The NAMA bonds are going to AIB as part of the deposit transfer, and AIB have put a value of 98.5 cents on them (what they get repo-ed at with ECB), so immediately AIB register a gain of 1.75bn. They have received 12bn in (their) MV NAMA assets, and 1.7bn in ‘assets’ (cash balances), so total assets of 13.7bn. They pay out 3.6bn in cash to Anglo, bringing net asset inflow of 13.7-3.6 = 10.1bn, against new liabilities of 8.6bn. Hence, 1.5bn capital gain.

@ Colm

hold to maturity rules for this type of debt is fairly standard. Valuing at par is the normal way all european banks would treat these. They are being done with all Irish govvies, for instance. Bigger question is why Anglo marked them down when there was no need to, but think that may have been their own particular ruse to make any eventual ‘good bank’ perform above expectations by eventually marking higher.

Eoin, so it is a marking arbitrage, or if you like a accounting policy motivate swap, no?

This surely just translates to one or other of AIB or Anglo marking these inappropriately (note: not illegally or unlawfully). My first reaction would be that marking to repo haircut here might be allowed but might not be realistic.


I assumed that the NAMA Bonds are the cash equivalent. If there is a material negative difference surely it would not be a good deal for AIB and PTSB. Bond Eoin Bond is stating above there is a gain of €1.5 Billion to AIB.

Thanks Eoin. That is very helpful. The lingering question, however, is what value the markets — debt and equity — put on the new NAMA assets on AIB’s books. Were the Anglo valuations closer to the mark, notwithstanding their motivation for the mark down? But what you say will certainly make financials look better.

@ John et al

Lest we forget, Nama has announced it is redeeming some of it’s bonds at par shortly, so it’s not a ‘crazy’ valuation per se. Anglo’s previous low marking seems too low and designed for future outperformance. If we look to burn bondholders eventually at Anglo, have we saved 1.5bn for the taxpayer today?

@Eoin, I don’t know. Might depend on whether it could be described as a fraudulent conveyance.

There is a fair element of option pricing in Irish bank share valuations. Anything that looks like recap is smaller is obviously price positive and the time value element goes up if short term wipe out looks less likely.

@ grumpy

‘I am fairly cynial in general but was outdone here, because the reaction to my view was along the lines that although I might be right in theory, I just didn’t understand how small Dublin was and that it would all come down to who had money where.

There has been a cadre of naive decision makers and advisers inolved in this farce from the very beginning, combined with the likely fact that they were all pulled from the constituency of “true believers” so they never really got round to the idea that they might have to do some off-consencus thinking. Some probably wouldn’t know how to’

+ 1 Failte romhat. You don’t know how right you are. I refer to Richard Fedigan’s theme about the competence of folk who have not much experience in the big wide world. Also to Joe Lee’s theme of the core conflict betwen the possessor principle and the performer principle. The chickens have come home to roost.

Loath tho I am to involve myself in anything around “those things” and “that kind of thing” it seems
a) clever
b) too clever by half.
Im always worried when we need to find accounting arbitrage revaluations to boost the accounting capital base of the banks. One thing we do know – accounting NE economics.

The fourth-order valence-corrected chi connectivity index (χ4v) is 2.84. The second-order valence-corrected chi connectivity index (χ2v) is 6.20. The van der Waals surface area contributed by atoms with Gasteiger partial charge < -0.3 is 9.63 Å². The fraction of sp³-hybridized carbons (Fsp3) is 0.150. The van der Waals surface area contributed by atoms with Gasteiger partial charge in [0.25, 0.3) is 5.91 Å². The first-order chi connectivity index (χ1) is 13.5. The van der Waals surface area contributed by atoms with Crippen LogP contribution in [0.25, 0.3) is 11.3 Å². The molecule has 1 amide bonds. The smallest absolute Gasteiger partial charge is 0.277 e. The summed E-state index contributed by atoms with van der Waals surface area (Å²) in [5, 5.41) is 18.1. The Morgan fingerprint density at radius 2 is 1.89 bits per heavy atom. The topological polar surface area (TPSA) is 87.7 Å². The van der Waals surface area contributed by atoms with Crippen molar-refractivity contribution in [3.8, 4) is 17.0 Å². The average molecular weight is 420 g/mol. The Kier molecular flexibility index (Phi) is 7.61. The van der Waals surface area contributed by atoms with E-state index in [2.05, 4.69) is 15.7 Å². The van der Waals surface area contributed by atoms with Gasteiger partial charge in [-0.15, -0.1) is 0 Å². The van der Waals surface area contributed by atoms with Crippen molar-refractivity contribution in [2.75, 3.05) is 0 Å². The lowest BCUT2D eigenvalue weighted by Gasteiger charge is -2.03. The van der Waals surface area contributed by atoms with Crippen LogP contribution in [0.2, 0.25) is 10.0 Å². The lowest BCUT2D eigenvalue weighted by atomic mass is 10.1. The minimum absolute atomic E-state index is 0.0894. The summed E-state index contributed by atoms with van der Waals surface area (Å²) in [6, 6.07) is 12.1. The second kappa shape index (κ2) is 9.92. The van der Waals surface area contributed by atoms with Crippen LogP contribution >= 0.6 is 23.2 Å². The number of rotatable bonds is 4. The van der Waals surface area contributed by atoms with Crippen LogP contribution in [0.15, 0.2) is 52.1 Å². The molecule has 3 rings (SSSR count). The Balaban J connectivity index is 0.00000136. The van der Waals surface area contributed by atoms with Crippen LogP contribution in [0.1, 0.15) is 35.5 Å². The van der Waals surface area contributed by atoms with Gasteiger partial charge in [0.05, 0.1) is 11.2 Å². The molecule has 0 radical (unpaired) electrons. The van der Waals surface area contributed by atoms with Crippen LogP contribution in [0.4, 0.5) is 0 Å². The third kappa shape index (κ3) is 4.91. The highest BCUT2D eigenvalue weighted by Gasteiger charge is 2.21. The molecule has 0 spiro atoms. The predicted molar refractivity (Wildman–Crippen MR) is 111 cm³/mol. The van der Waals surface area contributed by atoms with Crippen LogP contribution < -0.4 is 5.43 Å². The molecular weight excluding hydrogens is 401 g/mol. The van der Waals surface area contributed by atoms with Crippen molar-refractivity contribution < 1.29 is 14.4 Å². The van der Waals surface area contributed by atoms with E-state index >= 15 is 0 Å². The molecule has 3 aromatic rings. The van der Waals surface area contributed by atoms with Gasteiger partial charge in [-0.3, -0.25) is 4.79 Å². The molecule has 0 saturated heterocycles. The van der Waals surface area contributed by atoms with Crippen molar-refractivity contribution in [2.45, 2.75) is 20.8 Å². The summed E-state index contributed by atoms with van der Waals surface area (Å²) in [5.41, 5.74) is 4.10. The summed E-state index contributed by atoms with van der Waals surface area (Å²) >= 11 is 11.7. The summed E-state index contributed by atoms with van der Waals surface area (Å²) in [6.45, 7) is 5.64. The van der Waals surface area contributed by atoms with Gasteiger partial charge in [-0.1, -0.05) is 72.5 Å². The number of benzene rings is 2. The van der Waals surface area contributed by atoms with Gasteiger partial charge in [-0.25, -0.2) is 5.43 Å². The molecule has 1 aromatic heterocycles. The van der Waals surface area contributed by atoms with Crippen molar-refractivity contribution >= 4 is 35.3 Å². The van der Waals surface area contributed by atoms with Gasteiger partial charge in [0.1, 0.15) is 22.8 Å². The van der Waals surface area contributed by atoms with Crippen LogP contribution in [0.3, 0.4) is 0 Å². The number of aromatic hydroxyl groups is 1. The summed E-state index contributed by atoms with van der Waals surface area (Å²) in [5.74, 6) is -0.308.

Over and out.

Perhaps Anglo had no choice but to hold the NAMA bonds as marketable assets? Does a bank not require some proportion of their assets to be marked-to-market? (Tier 1?). In this case, the NAMA bonds would be in the “Assets available for sale” box of the Anglo balance sheet. AIB, however, have a deeper asset pool, so they can hold them as Tier 3 and say they are holding them to maturity.

It is arbitrage, but it is not uncommon for one bank to take a long-term view of what another bank considers a short-term holding. No?

Mr Brian Lucy
If you are right and I suspect you are, who is policing this and where is the integrity in the system? Why, so many years on since the start of this crises, is this acceptable behaviour? Also why does the mainstream media not understand what is actually happening here? It is truly demoralising.

It makes sense to get the women and children out of the way so that the marksman can get a clear shot at the bondholder target. We’re still a very long way from the order to fire however.

In particular I’m having trouble filling in the missing piece in this conversation:

Michael: “So you see Jean-Claude, we’ve no money and we’re not going to pay the bondholders”

JC (stroking white cat): “Ah yes, you must be the new man. Didn’t Brian tell you
about the little ‘arrangement’ we have?”

Michael: “Brian? That spoofer, sure nobody can believe a word he says.”

JC: “Let me fill you in. If you were to make the bad decision to hurt my friends, I would be very reluctantly forced to […]. So you see that for every Euro you would “save” it would cost you much more than that. Now do we understand each other?”

Michael: “Right you are, JC.”

JC: “My man-servant Lorenzo has kindly offered to drive you to the airport. He will explain how things work around here on the way. You will learn quickly I am sure.”

Now the missing piece cannot be “stop bank funding for Irish banks”, as that would precipitate the crisis the ECB want to avoid. Perhaps it is to pull back a little on funding to force asset sales to meet fleeing deposits. This could trigger an immediate need for recapitalization, at direct cost to the taxpayer, at least up to the €35bn that the government has already agreed to pay. Any better ideas on what the missing piece is?